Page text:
Parsing the Christmas numbers is always a challenge: when December 25 falls leads to multiple release scenarios. Immediate and intense word of mouth transforms results during a week (or more) where every day is Saturday, radically rearranging ranking order by the day.
To gain some perspective on the early results, we list the Top Ten in order of Sunday and projected Monday results rather than the three-day weekend to accommodate two expanding awards contenders, “Fences” (Paramount) and “La La Land” (Lionsgate). (All figures are noted.)
The holiday also showed a record number of platform studio openings, following in the wake of the huge success of “American Sniper” and “The Revenant” in recent years. More on “Silence,” “Hidden Figures,” “Patriots Day,” “Live By Night,” “A Monster Calls,” all going wide in January — as well as more specialized release — in Arthouse Audit.
The Top Ten
Listed in order of Sunday grosses and Monday estimates. Estimates are less reliable than normal, so actual order may change. After the ranking, the four-day Friday-Monday ranking is in parentheses. Check both the two-day and four-day gross: the two-day first, the four-day second. The PTA — per theater average — is for the two days. The % change is a three-day comparison.
1. (1) Rogue One: A Star Wars Story (Disney) – Week 2; Last weekend #1
Sun-Mon $57,795,000, Fri-Mon $96,085,000 (-58%) in 4,157 theaters (no change); PTA: $13,903; Cumulative: $318,084,000
2. (2) Sing (Universal) NEW – Cinemascore: A ; Metacritic: 60; Est. budget: $75 million
Sun-Mon $35,130,000, Fri-Mon $56,080,000 in 4,022 theaters; PTA: $8,734; Cumulative: $76,693,000
3. (3) Passengers (Sony) NEW – Cinemascore: B ; Metacritic: 41; Est. budget: $110 million
Sun-Mon $15,750,000, Fri-Mon $23,100,000 in 3,478 theaters; PTA: $4,528; Cumulative: $30,425,000
4. (6) Fences (Paramount) – Week 2; Last weekend #25
Sun-Mon $11,318,000, Fri-Mon $11,558,000 (+5,066%) in 2,233 theaters (+2,229); PTA: $5,068; Cumulative: $11,558,000
5. (4) Why Him? (20th Century Fox) NEW – Cinemascore: B+ ; Metacritic: 38; Est. budget: $38 million
Sun-Mon $11,060,00, Fri-Mon $16,715,000 in 2,917 theaters; PTA: $3,792; Cumulative: $16,715,000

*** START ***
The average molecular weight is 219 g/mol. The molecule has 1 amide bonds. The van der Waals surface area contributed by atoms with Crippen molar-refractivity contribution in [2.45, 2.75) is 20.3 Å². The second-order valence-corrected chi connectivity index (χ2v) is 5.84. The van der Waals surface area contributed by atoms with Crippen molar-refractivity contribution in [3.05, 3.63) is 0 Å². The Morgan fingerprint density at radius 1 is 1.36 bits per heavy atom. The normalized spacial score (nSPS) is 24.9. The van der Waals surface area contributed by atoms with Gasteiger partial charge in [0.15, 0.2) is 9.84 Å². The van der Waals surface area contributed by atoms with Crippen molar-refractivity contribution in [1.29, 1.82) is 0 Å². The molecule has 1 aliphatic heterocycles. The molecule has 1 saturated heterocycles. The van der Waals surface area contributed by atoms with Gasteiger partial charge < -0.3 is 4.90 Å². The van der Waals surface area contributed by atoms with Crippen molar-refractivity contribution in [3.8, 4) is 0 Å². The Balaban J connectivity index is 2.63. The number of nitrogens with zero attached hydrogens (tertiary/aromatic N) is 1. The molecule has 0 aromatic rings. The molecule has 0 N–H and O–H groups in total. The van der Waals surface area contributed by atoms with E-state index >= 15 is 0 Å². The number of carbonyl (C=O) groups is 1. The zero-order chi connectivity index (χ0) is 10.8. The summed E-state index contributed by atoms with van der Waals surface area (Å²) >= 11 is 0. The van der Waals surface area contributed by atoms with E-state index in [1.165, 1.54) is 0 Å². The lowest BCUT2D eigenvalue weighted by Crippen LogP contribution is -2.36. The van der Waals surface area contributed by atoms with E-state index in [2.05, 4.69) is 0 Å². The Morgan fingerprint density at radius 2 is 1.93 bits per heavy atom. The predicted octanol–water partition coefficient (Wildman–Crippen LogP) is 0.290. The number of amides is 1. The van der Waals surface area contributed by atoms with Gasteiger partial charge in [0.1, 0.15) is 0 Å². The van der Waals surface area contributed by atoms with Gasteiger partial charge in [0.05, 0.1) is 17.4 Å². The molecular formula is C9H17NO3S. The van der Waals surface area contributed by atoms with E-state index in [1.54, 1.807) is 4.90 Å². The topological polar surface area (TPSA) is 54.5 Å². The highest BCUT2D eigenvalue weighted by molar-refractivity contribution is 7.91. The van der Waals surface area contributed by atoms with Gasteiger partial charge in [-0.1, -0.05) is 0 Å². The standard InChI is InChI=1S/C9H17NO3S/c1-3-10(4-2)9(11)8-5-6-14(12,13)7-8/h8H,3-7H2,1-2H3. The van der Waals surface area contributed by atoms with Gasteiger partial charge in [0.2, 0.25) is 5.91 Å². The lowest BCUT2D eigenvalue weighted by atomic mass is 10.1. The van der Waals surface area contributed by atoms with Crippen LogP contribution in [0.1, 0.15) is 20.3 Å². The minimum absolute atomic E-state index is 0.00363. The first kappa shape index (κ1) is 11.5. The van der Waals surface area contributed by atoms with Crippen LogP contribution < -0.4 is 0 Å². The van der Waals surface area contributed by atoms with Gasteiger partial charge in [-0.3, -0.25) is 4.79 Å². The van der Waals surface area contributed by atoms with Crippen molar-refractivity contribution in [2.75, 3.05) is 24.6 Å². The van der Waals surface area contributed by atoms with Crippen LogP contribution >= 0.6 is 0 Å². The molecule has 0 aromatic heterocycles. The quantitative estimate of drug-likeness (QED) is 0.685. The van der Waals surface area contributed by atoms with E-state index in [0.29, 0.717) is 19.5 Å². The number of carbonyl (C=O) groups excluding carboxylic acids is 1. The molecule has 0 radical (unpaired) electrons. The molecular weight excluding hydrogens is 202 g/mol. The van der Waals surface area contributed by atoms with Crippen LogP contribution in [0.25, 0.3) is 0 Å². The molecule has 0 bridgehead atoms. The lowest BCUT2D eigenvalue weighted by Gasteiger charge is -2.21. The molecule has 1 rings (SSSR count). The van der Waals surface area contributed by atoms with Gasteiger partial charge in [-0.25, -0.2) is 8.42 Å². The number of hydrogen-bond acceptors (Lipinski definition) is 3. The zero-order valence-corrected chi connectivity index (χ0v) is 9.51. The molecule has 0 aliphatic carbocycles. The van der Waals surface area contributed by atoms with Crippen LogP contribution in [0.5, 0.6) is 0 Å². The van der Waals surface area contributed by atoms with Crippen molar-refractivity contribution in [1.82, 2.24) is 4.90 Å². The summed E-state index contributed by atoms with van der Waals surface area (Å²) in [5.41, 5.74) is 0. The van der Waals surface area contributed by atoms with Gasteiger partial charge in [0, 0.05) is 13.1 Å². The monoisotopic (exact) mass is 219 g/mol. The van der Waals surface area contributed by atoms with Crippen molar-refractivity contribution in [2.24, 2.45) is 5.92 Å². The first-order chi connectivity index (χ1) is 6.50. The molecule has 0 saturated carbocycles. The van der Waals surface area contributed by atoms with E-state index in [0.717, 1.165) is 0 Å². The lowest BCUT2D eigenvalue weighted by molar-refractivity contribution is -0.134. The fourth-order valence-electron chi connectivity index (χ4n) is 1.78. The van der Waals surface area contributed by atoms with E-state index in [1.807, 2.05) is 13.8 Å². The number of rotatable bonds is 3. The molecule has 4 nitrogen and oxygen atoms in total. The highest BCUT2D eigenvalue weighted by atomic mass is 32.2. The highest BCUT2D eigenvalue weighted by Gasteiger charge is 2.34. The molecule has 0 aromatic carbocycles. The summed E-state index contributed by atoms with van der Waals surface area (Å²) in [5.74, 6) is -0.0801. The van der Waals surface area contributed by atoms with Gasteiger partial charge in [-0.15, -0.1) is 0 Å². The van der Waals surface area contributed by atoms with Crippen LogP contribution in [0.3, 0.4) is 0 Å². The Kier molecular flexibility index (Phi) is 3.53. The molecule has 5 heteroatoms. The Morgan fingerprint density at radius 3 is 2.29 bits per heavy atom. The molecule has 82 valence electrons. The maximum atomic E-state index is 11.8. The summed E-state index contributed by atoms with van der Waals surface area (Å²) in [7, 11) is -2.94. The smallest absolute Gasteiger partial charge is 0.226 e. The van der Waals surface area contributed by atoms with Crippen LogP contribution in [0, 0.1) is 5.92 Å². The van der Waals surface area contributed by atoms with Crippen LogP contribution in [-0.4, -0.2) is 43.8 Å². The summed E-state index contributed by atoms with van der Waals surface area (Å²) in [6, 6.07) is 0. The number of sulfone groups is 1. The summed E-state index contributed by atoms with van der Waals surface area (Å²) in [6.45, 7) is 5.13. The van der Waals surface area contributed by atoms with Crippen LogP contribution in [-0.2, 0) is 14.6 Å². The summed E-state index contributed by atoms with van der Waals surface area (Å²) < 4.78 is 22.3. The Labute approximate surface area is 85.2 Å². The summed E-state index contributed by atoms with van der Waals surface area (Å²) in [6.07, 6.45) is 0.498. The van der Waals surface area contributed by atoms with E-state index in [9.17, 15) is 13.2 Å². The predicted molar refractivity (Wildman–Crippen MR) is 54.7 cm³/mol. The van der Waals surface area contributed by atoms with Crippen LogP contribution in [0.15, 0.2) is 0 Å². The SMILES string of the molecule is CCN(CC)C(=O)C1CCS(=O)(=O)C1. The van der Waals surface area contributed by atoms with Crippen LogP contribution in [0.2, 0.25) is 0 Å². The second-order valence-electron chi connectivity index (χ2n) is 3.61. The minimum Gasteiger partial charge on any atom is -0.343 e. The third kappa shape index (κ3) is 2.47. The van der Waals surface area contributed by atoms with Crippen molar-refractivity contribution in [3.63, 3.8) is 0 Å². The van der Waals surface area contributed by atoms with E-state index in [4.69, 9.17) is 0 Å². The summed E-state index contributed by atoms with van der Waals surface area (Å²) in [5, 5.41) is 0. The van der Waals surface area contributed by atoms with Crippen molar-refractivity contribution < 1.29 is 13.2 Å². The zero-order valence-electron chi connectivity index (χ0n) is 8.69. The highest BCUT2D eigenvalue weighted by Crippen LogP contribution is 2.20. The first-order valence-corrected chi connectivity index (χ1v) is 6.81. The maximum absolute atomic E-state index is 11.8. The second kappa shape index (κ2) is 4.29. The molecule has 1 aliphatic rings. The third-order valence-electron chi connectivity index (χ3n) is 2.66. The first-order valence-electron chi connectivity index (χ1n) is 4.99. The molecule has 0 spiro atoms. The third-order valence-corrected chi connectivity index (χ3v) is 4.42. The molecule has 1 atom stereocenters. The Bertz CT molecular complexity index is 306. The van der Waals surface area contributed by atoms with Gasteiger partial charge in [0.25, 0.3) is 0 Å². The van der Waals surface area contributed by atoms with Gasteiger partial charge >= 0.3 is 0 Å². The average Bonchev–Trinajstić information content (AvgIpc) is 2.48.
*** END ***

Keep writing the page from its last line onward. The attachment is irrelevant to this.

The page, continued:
6. (5) Assassin’s Creed (20th Century Fox) NEW – Cinemascore: B+; Metacritic: 36; Est. budget: $125 million
Sun-Mon $9,085,000, Fri-Mon in $15,000,000 in 2,970 theaters; PTA: $3,724; Cumulative: $22,492,000
7. (8) La La Land (Lionsgate) – Week 3; Last weekend #7
Sun-Mon $7,901,000, Fri-Mon $9,700,000 (+40%) in 734 theaters (+534); PTA: $10,764; Cumulative: $17,582,000
8. (7) Moana (Disney) – Week 5; Last weekend #2
Sun-Mon $5,894,000, Fri-Mon $10,447,000 (-42%) in 2,687 theaters (-900); PTA: $2,194; Cumulative: $183,479,000
9. (10) Collateral Beauty (Warner Bros.) – Week 2; Last weekend #4
Sun-Mon $5,015,000, Fri-Mon $7,060,000 (-40%) in 3,028 theaters (no change); PTA: $1,656; Cumulative: $18,062,000
10. (9) Office Christmas Party (Paramount) – Week 3; Last weekend #3
Sun-Mon $4,645,000, Fri-Mon $7,250,000 (-40%) in 2,441 theaters (-769); PTA: $1,903; Cumulative: $44,289,000
A Good — Uneven — Christmas
With five new wide releases opening over three separate days (three last Wednesday, one Friday and one Christmas Day, plus a doubling of another of the Top Ten’s films runs on Sunday), and what is normally the biggest day of the week, Saturday, coinciding with Christmas Eve and thus way down, it’s tough to make head-to-head comparisons with most past years. The equivalent weekend last year, with December 25 falling on Friday, was over $100 million higher for the Top Ten. But this year’s total is 50 per cent better than in 2011 when Christmas also fell on Sunday.
It’s all good enough to guarantee that the 2016 box office will surpass 2015’s $11 billion total. The figure through today’s estimated numbers are $75 million below the full figure for last year, with the remaining six days certain to surpass that figure.
The overall picture this year has been radically different, though. (We will detail all in our year-end wrap on Friday.) And the holiday also differs. “Rogue One: A Star Wars Story” is dominant while falling short of “The Force Awakens” last year. But the next-best holiday film, “Sing,” is ahead of any other Christmas release of the year. The rest? The expansion of “Fences” could end up far ahead of more expensive “commercial” releases “Passengers” and “Assassin’s Creed” as well as mid-budget family comedy “Why Him?”
Four January wide-release studio films —”Patriot’s Day” (Lionsgate), “Hidden Figures” (20th Century Fox), “Silence” (Paramount) and “Live By Night” (Warner Bros.) — had limited openings, with the first two looking strong ahead. “La La Land” also should continue as a strong performer ahead. (More on these in Arthouse Audit.)
The Holiday Winners
With different release dates and expectations, budgets and futures, and with the impact of word of mouth still to come, some early results are in.